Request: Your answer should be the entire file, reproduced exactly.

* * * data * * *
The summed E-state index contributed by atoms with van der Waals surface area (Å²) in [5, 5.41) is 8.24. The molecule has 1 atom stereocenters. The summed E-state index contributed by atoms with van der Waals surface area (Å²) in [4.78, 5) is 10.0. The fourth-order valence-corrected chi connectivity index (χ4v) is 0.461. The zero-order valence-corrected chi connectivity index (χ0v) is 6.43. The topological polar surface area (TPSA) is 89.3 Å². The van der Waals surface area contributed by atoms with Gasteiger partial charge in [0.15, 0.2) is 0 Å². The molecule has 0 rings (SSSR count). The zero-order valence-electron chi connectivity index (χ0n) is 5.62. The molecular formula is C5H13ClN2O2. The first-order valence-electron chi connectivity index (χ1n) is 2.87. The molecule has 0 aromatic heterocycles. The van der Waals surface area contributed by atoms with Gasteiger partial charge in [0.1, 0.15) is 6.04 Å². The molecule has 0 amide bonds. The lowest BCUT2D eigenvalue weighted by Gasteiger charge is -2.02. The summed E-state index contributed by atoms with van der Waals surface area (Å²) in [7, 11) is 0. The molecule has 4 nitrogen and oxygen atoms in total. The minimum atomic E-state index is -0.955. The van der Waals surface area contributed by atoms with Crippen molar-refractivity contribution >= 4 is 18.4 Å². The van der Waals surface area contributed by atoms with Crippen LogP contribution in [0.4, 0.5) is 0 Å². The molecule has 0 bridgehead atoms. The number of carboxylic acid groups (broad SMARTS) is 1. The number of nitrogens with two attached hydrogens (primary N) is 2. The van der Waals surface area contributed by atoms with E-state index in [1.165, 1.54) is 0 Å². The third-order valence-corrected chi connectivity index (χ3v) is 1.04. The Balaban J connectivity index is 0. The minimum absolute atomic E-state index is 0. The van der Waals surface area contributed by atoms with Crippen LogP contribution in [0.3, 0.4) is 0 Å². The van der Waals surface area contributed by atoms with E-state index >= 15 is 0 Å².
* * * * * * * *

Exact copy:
The summed E-state index contributed by atoms with van der Waals surface area (Å²) in [5, 5.41) is 8.24. The molecule has 1 atom stereocenters. The summed E-state index contributed by atoms with van der Waals surface area (Å²) in [4.78, 5) is 10.0. The fourth-order valence-corrected chi connectivity index (χ4v) is 0.461. The zero-order valence-corrected chi connectivity index (χ0v) is 6.43. The topological polar surface area (TPSA) is 89.3 Å². The van der Waals surface area contributed by atoms with Gasteiger partial charge in [0.15, 0.2) is 0 Å². The molecule has 0 rings (SSSR count). The zero-order valence-electron chi connectivity index (χ0n) is 5.62. The molecular formula is C5H13ClN2O2. The first-order valence-electron chi connectivity index (χ1n) is 2.87. The molecule has 0 aromatic heterocycles. The van der Waals surface area contributed by atoms with Gasteiger partial charge in [0.1, 0.15) is 6.04 Å². The molecule has 0 amide bonds. The lowest BCUT2D eigenvalue weighted by Gasteiger charge is -2.02. The summed E-state index contributed by atoms with van der Waals surface area (Å²) in [7, 11) is 0. The molecule has 4 nitrogen and oxygen atoms in total. The minimum atomic E-state index is -0.955. The van der Waals surface area contributed by atoms with Crippen molar-refractivity contribution >= 4 is 18.4 Å². The van der Waals surface area contributed by atoms with Crippen LogP contribution in [0.4, 0.5) is 0 Å². The molecule has 0 bridgehead atoms. The number of carboxylic acid groups (broad SMARTS) is 1. The number of nitrogens with two attached hydrogens (primary N) is 2. The van der Waals surface area contributed by atoms with E-state index in [1.165, 1.54) is 0 Å². The third-order valence-corrected chi connectivity index (χ3v) is 1.04. The Balaban J connectivity index is 0. The minimum absolute atomic E-state index is 0. The van der Waals surface area contributed by atoms with Crippen LogP contribution in [0.3, 0.4) is 0 Å². The van der Waals surface area contributed by atoms with E-state index >= 15 is 0 Å².